Let us now take a moment to praise John Dowland. The early music movement owes much to the famed English composer and master of the Renaissance lute song. He gave us a sizeable body of work that has come to function as a kind of soundtrack to the English Renaissance for modern listeners. As impressive, in his own time, Dowland was famous throughout Europe, not only as a composer of popular songs (nearly 90) but also for his solo lute music (nearly 90 of those works as well).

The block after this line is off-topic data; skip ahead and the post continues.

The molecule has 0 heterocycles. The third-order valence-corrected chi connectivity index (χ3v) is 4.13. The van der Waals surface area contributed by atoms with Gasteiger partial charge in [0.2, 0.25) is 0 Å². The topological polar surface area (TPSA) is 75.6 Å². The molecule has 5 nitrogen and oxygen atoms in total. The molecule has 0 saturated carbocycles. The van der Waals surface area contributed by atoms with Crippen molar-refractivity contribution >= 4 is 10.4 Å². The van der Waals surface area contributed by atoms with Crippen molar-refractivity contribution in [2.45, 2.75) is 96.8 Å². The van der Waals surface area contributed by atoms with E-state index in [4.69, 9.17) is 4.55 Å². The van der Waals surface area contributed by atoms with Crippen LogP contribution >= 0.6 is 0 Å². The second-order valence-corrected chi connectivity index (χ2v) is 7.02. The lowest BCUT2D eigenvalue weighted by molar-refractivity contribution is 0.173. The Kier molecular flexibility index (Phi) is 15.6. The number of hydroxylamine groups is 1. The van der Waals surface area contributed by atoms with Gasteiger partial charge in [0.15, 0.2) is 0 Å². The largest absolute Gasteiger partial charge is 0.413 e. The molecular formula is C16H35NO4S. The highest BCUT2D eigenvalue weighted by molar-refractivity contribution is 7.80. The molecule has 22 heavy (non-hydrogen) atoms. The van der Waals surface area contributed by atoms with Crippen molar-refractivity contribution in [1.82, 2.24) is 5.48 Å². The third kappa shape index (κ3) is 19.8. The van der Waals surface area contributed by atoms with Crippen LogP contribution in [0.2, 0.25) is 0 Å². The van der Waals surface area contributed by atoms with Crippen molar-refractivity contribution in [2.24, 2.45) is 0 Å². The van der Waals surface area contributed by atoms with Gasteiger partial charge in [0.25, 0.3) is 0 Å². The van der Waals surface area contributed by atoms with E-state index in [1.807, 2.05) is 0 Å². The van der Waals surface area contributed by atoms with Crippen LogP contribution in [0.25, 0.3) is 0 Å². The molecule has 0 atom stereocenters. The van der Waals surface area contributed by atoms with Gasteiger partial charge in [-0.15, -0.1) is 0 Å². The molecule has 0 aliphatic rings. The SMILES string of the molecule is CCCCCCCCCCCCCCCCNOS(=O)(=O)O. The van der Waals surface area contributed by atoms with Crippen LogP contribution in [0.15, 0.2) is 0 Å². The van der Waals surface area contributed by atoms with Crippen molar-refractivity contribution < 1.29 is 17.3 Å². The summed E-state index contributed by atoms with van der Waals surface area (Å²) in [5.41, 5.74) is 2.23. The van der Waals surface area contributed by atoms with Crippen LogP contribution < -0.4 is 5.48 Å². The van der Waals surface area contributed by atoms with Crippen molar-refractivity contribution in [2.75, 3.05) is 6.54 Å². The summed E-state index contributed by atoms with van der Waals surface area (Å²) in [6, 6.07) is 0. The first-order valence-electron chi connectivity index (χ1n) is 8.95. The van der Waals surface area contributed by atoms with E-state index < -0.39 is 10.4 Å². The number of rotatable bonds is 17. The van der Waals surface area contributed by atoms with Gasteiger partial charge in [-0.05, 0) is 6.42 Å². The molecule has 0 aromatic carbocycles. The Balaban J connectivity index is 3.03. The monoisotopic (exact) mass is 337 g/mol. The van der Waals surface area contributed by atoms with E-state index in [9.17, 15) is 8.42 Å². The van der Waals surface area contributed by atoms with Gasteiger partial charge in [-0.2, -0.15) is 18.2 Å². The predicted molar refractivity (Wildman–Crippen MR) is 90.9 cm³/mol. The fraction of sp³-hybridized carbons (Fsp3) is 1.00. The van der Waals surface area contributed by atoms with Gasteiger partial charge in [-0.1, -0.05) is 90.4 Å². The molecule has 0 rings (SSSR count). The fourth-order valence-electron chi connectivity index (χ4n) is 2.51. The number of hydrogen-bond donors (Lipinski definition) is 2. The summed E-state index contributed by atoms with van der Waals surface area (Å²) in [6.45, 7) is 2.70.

As a Catholic in late Elizabethan England, though, Dowland found it difficult to make a living in the early stages of his career. Although he was a trained musician with a Bachelor of Music from Oxford (apparently they gave out music degrees in the 16th century too), Dowland blamed intolerance against Catholics for his inability to get a position in the English court, eventually leaving England in 1594, to make his fortune abroad on the Continent. His exceptional talents took him far and wide, and he earned renown from Denmark to Italy. After nearly two decades abroad, Dowland finally returned to England as a lutenist in the Catholic court of James I. Although the well-travelled composer was a citizen of the world who, as the story goes, eventually came home to England, he has come to symbolize a particularly English sound for the music of his time.